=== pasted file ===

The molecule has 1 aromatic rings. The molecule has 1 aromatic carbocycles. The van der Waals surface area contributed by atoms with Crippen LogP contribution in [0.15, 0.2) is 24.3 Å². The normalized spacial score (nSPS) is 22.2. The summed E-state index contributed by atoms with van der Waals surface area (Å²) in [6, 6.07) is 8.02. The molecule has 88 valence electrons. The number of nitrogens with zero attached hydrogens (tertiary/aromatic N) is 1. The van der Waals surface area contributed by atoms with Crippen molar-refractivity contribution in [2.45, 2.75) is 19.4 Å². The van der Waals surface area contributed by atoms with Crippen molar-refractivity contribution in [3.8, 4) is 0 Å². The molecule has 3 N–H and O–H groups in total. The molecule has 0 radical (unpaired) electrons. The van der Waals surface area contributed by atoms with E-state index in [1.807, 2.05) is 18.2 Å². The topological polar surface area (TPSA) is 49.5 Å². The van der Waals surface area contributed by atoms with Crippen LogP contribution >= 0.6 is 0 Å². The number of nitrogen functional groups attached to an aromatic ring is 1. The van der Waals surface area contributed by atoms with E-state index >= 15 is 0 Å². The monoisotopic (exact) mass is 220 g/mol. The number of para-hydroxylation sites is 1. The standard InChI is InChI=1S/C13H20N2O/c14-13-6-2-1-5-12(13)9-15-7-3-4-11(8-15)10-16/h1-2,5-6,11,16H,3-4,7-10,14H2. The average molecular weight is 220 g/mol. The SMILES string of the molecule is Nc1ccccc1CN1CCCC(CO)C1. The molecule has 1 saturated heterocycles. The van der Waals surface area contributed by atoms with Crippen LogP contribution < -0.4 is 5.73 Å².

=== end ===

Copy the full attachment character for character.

The molecule has 1 aromatic rings. The molecule has 1 aromatic carbocycles. The van der Waals surface area contributed by atoms with Crippen LogP contribution in [0.15, 0.2) is 24.3 Å². The normalized spacial score (nSPS) is 22.2. The summed E-state index contributed by atoms with van der Waals surface area (Å²) in [6, 6.07) is 8.02. The molecule has 88 valence electrons. The number of nitrogens with zero attached hydrogens (tertiary/aromatic N) is 1. The van der Waals surface area contributed by atoms with Crippen molar-refractivity contribution in [2.45, 2.75) is 19.4 Å². The van der Waals surface area contributed by atoms with Crippen molar-refractivity contribution in [3.8, 4) is 0 Å². The molecule has 3 N–H and O–H groups in total. The molecule has 0 radical (unpaired) electrons. The van der Waals surface area contributed by atoms with E-state index in [1.807, 2.05) is 18.2 Å². The topological polar surface area (TPSA) is 49.5 Å². The van der Waals surface area contributed by atoms with Crippen LogP contribution >= 0.6 is 0 Å². The number of nitrogen functional groups attached to an aromatic ring is 1. The van der Waals surface area contributed by atoms with E-state index >= 15 is 0 Å². The monoisotopic (exact) mass is 220 g/mol. The number of para-hydroxylation sites is 1. The standard InChI is InChI=1S/C13H20N2O/c14-13-6-2-1-5-12(13)9-15-7-3-4-11(8-15)10-16/h1-2,5-6,11,16H,3-4,7-10,14H2. The average molecular weight is 220 g/mol. The SMILES string of the molecule is Nc1ccccc1CN1CCCC(CO)C1. The molecule has 1 saturated heterocycles. The van der Waals surface area contributed by atoms with Crippen LogP contribution < -0.4 is 5.73 Å².